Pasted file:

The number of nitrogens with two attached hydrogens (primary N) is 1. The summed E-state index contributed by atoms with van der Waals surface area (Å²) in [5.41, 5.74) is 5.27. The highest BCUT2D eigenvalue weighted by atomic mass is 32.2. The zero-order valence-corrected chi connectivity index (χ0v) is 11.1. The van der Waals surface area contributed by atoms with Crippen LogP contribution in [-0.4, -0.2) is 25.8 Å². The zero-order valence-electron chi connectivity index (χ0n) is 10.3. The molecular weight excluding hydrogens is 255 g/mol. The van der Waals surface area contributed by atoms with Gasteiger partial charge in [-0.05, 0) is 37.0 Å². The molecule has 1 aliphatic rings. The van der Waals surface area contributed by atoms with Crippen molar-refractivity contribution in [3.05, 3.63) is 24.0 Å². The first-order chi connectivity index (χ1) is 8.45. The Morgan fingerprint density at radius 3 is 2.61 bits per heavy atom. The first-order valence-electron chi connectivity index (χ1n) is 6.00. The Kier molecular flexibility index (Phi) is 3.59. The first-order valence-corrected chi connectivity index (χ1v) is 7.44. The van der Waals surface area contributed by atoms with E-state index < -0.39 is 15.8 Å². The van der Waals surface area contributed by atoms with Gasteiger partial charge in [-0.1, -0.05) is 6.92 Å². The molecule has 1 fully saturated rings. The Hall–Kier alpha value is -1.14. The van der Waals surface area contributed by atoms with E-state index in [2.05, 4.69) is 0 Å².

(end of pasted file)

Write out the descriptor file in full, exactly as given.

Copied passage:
The number of nitrogens with two attached hydrogens (primary N) is 1. The summed E-state index contributed by atoms with van der Waals surface area (Å²) in [5.41, 5.74) is 5.27. The highest BCUT2D eigenvalue weighted by atomic mass is 32.2. The zero-order valence-corrected chi connectivity index (χ0v) is 11.1. The van der Waals surface area contributed by atoms with Crippen LogP contribution in [-0.4, -0.2) is 25.8 Å². The zero-order valence-electron chi connectivity index (χ0n) is 10.3. The molecular weight excluding hydrogens is 255 g/mol. The van der Waals surface area contributed by atoms with Gasteiger partial charge in [-0.05, 0) is 37.0 Å². The molecule has 1 aliphatic rings. The van der Waals surface area contributed by atoms with Crippen molar-refractivity contribution in [3.05, 3.63) is 24.0 Å². The first-order chi connectivity index (χ1) is 8.45. The Morgan fingerprint density at radius 3 is 2.61 bits per heavy atom. The first-order valence-electron chi connectivity index (χ1n) is 6.00. The Kier molecular flexibility index (Phi) is 3.59. The first-order valence-corrected chi connectivity index (χ1v) is 7.44. The van der Waals surface area contributed by atoms with E-state index < -0.39 is 15.8 Å². The van der Waals surface area contributed by atoms with Gasteiger partial charge in [-0.1, -0.05) is 6.92 Å². The molecule has 1 fully saturated rings. The Hall–Kier alpha value is -1.14. The van der Waals surface area contributed by atoms with E-state index in [2.05, 4.69) is 0 Å².